My memory never serves me well, when taking the lift from the arrivals area to the departure area, where the buses live.  I managed to get in with the 'second load', and arrived at the floor. Seeing the signs to the underground, I knew this was not my floor.  "Are you getting out?", asked one abrupt passenger.  "No!" I said, rather politely.  "Why not?" she badgered me.  I chose to ignore the remark, and stayed put.  "Are you getting out", she shouted again.  "No!" I quipped, perhaps more aggressively than necessary, but I was now starting to feel the effects of the lack of sleep.  "Why not?" she asked again.  Again, I ignored the remark, and chose to answer another passenger.  After deciphering the code that is the keypad in the lift, I realised that I needed to get out when the sign blinked "0", and it was down, rather than up!  When it was finally 'my turn', I thanked everyone for their patience, and let them know that I would make a mental note of where I need to go for next time, as I seem to spend half of my vacation in the elevator.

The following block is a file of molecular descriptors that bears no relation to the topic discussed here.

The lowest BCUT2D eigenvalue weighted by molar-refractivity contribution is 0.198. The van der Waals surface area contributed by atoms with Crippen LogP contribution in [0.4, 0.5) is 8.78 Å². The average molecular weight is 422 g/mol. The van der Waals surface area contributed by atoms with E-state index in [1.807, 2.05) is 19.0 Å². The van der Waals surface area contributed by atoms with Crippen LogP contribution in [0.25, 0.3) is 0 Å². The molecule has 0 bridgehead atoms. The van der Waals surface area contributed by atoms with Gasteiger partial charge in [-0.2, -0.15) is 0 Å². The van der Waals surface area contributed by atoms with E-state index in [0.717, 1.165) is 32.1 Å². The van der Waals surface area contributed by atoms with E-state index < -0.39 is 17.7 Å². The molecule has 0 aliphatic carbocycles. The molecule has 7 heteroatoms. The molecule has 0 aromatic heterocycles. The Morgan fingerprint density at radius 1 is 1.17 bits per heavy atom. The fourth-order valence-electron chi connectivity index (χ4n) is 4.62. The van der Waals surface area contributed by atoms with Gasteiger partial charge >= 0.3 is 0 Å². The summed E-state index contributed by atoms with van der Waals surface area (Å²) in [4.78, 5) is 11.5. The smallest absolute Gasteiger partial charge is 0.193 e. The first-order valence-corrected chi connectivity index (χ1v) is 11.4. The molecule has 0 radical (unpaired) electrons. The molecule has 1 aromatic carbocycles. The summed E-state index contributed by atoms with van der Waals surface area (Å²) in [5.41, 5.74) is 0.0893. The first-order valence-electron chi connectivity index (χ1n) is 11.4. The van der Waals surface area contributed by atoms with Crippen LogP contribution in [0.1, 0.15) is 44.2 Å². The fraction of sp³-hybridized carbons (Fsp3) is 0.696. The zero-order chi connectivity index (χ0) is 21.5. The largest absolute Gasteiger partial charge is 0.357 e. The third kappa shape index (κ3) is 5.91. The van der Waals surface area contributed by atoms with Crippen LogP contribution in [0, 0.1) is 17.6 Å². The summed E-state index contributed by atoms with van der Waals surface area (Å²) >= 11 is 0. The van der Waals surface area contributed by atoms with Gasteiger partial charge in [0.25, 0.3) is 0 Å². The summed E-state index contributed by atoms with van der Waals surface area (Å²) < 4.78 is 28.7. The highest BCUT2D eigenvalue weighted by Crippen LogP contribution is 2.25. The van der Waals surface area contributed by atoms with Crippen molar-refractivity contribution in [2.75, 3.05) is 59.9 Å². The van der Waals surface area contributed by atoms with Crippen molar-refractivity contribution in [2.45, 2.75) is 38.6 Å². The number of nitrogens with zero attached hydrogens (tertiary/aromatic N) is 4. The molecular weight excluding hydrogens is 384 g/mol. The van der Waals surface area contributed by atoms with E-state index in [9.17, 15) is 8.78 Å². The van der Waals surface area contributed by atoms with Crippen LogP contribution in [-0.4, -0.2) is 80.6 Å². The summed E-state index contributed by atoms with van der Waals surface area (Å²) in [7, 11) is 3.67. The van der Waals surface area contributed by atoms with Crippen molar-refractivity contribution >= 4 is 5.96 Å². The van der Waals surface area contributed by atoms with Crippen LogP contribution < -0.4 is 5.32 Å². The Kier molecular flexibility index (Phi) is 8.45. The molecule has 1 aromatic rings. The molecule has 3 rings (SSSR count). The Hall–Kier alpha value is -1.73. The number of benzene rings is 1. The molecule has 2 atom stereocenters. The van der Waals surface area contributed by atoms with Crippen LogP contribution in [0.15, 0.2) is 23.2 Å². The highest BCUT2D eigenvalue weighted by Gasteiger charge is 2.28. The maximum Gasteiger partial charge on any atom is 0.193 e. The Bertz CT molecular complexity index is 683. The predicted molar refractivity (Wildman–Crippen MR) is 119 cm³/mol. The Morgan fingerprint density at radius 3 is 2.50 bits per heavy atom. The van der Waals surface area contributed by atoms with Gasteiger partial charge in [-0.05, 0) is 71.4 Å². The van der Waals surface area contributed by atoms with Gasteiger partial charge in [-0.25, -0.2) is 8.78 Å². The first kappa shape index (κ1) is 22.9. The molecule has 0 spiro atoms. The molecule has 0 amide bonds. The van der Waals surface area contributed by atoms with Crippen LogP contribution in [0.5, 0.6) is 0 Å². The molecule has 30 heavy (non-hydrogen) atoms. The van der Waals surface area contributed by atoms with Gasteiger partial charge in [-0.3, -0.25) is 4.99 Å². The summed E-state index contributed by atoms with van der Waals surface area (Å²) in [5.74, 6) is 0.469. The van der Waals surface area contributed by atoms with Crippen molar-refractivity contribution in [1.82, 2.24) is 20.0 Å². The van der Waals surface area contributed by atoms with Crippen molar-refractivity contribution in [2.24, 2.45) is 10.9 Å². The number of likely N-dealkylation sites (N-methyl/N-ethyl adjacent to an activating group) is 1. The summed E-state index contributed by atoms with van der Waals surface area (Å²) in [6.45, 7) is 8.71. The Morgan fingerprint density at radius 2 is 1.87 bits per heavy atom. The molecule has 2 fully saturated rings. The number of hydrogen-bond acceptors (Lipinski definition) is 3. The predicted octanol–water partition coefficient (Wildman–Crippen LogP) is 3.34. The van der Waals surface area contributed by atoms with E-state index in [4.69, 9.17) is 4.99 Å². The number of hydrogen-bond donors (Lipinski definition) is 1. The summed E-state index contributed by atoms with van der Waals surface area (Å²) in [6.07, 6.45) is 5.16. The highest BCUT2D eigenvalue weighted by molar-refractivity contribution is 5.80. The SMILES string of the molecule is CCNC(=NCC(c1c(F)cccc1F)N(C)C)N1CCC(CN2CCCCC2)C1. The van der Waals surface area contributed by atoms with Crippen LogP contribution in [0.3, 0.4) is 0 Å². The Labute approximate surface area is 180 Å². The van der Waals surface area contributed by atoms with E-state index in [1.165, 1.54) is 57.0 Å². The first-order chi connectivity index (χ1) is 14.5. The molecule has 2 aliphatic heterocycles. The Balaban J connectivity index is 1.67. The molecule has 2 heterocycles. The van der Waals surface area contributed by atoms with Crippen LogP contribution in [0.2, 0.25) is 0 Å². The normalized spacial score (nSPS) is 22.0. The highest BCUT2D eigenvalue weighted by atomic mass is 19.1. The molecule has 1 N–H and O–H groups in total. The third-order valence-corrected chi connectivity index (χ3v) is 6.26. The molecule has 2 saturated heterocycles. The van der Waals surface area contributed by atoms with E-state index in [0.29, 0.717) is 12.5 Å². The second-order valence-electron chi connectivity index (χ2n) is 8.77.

Espying my shuttle, I proceeded to head towards the crossing. Seeing that they were just loading the last piece of luggage, I started to push the trolley a bit faster, and as I was in the middle of the road, the bottom case slid sideways, and fell, with the other two following suit!  With one eye on my cases, and one on the driver of the bus, I realised that I was not watching for traffic!  Managing to half carry, half push the luggage, with the trolley, I called to the driver, who was very obliging, and waited as I heaved the bags up the slope, where he kindly took them from me, before I climbed into the back of the mini-van.  Four antipodeans sat in the front two rows, and were very vocal, which suited me, as I tried to put some credit onto my phone.  Again, I was put 'on hold', and I had to stop the call before I was connected to the person for whom I was apparently waiting!